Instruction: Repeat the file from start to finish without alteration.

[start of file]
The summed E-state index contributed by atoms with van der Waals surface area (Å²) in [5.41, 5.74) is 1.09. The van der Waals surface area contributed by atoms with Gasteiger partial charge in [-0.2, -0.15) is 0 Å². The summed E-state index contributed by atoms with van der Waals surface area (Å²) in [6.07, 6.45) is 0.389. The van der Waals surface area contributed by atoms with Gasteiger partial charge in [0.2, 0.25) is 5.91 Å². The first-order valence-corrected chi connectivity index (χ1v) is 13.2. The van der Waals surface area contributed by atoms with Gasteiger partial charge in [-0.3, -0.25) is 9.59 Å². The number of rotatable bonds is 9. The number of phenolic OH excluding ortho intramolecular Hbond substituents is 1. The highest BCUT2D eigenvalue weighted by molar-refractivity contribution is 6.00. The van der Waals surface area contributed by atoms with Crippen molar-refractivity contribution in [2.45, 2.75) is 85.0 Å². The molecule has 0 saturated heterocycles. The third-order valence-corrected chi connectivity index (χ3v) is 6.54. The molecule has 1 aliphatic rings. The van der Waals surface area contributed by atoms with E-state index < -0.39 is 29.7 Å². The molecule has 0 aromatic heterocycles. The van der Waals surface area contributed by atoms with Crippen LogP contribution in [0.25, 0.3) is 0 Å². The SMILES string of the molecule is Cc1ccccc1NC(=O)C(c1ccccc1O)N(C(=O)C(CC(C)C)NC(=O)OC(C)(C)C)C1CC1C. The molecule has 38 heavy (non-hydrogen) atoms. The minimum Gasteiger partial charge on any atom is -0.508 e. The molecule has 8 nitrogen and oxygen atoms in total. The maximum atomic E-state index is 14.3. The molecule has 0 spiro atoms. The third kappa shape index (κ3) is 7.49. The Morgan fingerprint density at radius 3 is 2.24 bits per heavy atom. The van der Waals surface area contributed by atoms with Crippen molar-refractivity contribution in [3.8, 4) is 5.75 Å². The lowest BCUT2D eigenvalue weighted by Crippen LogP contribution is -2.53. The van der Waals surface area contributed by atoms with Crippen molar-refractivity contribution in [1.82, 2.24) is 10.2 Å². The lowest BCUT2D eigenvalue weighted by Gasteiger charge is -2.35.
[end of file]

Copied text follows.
The summed E-state index contributed by atoms with van der Waals surface area (Å²) in [5.41, 5.74) is 1.09. The van der Waals surface area contributed by atoms with Gasteiger partial charge in [-0.2, -0.15) is 0 Å². The summed E-state index contributed by atoms with van der Waals surface area (Å²) in [6.07, 6.45) is 0.389. The van der Waals surface area contributed by atoms with Gasteiger partial charge in [0.2, 0.25) is 5.91 Å². The first-order valence-corrected chi connectivity index (χ1v) is 13.2. The van der Waals surface area contributed by atoms with Gasteiger partial charge in [-0.3, -0.25) is 9.59 Å². The number of rotatable bonds is 9. The number of phenolic OH excluding ortho intramolecular Hbond substituents is 1. The highest BCUT2D eigenvalue weighted by molar-refractivity contribution is 6.00. The van der Waals surface area contributed by atoms with Crippen molar-refractivity contribution in [2.45, 2.75) is 85.0 Å². The molecule has 0 saturated heterocycles. The third-order valence-corrected chi connectivity index (χ3v) is 6.54. The molecule has 1 aliphatic rings. The van der Waals surface area contributed by atoms with E-state index < -0.39 is 29.7 Å². The molecule has 0 aromatic heterocycles. The van der Waals surface area contributed by atoms with Crippen LogP contribution in [0.25, 0.3) is 0 Å². The SMILES string of the molecule is Cc1ccccc1NC(=O)C(c1ccccc1O)N(C(=O)C(CC(C)C)NC(=O)OC(C)(C)C)C1CC1C. The molecule has 38 heavy (non-hydrogen) atoms. The minimum Gasteiger partial charge on any atom is -0.508 e. The molecule has 8 nitrogen and oxygen atoms in total. The maximum atomic E-state index is 14.3. The molecule has 0 spiro atoms. The third kappa shape index (κ3) is 7.49. The Morgan fingerprint density at radius 3 is 2.24 bits per heavy atom. The van der Waals surface area contributed by atoms with Crippen molar-refractivity contribution in [3.8, 4) is 5.75 Å². The lowest BCUT2D eigenvalue weighted by Crippen LogP contribution is -2.53. The van der Waals surface area contributed by atoms with Crippen molar-refractivity contribution in [1.82, 2.24) is 10.2 Å². The lowest BCUT2D eigenvalue weighted by Gasteiger charge is -2.35.